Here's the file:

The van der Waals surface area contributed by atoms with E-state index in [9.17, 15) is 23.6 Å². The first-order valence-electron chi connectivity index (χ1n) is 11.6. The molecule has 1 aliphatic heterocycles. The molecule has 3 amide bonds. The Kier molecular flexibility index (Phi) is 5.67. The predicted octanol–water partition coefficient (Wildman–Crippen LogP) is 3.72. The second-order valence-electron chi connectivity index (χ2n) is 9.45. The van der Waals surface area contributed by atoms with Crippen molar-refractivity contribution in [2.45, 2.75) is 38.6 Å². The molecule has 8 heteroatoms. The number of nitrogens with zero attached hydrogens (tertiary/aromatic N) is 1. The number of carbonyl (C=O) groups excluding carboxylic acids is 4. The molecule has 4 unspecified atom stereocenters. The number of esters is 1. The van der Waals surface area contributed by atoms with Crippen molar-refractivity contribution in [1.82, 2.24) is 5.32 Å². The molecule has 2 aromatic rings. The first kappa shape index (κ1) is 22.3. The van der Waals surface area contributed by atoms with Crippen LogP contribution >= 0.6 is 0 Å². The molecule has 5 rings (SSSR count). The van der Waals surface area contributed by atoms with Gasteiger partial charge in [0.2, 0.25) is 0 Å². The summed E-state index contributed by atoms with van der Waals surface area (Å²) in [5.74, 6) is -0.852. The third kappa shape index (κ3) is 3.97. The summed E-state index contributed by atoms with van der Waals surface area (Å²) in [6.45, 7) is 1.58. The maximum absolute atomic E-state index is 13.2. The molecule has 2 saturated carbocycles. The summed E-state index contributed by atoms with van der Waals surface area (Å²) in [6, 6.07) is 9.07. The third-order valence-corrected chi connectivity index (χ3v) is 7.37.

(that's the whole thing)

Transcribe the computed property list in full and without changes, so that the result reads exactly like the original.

The van der Waals surface area contributed by atoms with E-state index in [9.17, 15) is 23.6 Å². The first-order valence-electron chi connectivity index (χ1n) is 11.6. The molecule has 1 aliphatic heterocycles. The molecule has 3 amide bonds. The Kier molecular flexibility index (Phi) is 5.67. The predicted octanol–water partition coefficient (Wildman–Crippen LogP) is 3.72. The second-order valence-electron chi connectivity index (χ2n) is 9.45. The van der Waals surface area contributed by atoms with Crippen molar-refractivity contribution in [2.45, 2.75) is 38.6 Å². The molecule has 8 heteroatoms. The number of nitrogens with zero attached hydrogens (tertiary/aromatic N) is 1. The number of carbonyl (C=O) groups excluding carboxylic acids is 4. The molecule has 4 unspecified atom stereocenters. The number of esters is 1. The van der Waals surface area contributed by atoms with Crippen molar-refractivity contribution in [1.82, 2.24) is 5.32 Å². The molecule has 2 aromatic rings. The first kappa shape index (κ1) is 22.3. The van der Waals surface area contributed by atoms with Crippen LogP contribution >= 0.6 is 0 Å². The molecule has 5 rings (SSSR count). The van der Waals surface area contributed by atoms with Gasteiger partial charge in [0.2, 0.25) is 0 Å². The summed E-state index contributed by atoms with van der Waals surface area (Å²) in [5.74, 6) is -0.852. The third kappa shape index (κ3) is 3.97. The summed E-state index contributed by atoms with van der Waals surface area (Å²) in [6.45, 7) is 1.58. The maximum absolute atomic E-state index is 13.2. The molecule has 2 saturated carbocycles. The summed E-state index contributed by atoms with van der Waals surface area (Å²) in [6, 6.07) is 9.07. The third-order valence-corrected chi connectivity index (χ3v) is 7.37.